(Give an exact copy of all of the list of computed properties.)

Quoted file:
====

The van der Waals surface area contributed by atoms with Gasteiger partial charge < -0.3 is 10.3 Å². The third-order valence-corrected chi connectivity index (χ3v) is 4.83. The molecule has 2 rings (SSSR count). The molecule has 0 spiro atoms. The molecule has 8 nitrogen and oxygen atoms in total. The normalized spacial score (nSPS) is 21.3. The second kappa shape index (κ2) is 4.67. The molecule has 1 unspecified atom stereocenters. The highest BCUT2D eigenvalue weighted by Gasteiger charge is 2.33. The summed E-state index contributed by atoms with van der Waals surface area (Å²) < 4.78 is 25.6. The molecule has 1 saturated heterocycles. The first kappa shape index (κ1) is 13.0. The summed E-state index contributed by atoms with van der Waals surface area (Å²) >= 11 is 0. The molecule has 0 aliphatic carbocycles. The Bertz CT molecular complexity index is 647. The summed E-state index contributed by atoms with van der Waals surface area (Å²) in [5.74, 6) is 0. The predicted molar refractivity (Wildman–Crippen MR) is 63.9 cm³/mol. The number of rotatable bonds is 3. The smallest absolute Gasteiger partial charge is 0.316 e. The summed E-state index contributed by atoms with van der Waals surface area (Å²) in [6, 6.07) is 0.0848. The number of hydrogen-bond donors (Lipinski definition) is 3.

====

The van der Waals surface area contributed by atoms with Gasteiger partial charge < -0.3 is 10.3 Å². The third-order valence-corrected chi connectivity index (χ3v) is 4.83. The molecule has 2 rings (SSSR count). The molecule has 0 spiro atoms. The molecule has 8 nitrogen and oxygen atoms in total. The normalized spacial score (nSPS) is 21.3. The second kappa shape index (κ2) is 4.67. The molecule has 1 unspecified atom stereocenters. The highest BCUT2D eigenvalue weighted by Gasteiger charge is 2.33. The summed E-state index contributed by atoms with van der Waals surface area (Å²) < 4.78 is 25.6. The molecule has 1 saturated heterocycles. The first kappa shape index (κ1) is 13.0. The summed E-state index contributed by atoms with van der Waals surface area (Å²) >= 11 is 0. The molecule has 0 aliphatic carbocycles. The Bertz CT molecular complexity index is 647. The summed E-state index contributed by atoms with van der Waals surface area (Å²) in [5.74, 6) is 0. The predicted molar refractivity (Wildman–Crippen MR) is 63.9 cm³/mol. The number of rotatable bonds is 3. The smallest absolute Gasteiger partial charge is 0.316 e. The summed E-state index contributed by atoms with van der Waals surface area (Å²) in [6, 6.07) is 0.0848. The number of hydrogen-bond donors (Lipinski definition) is 3.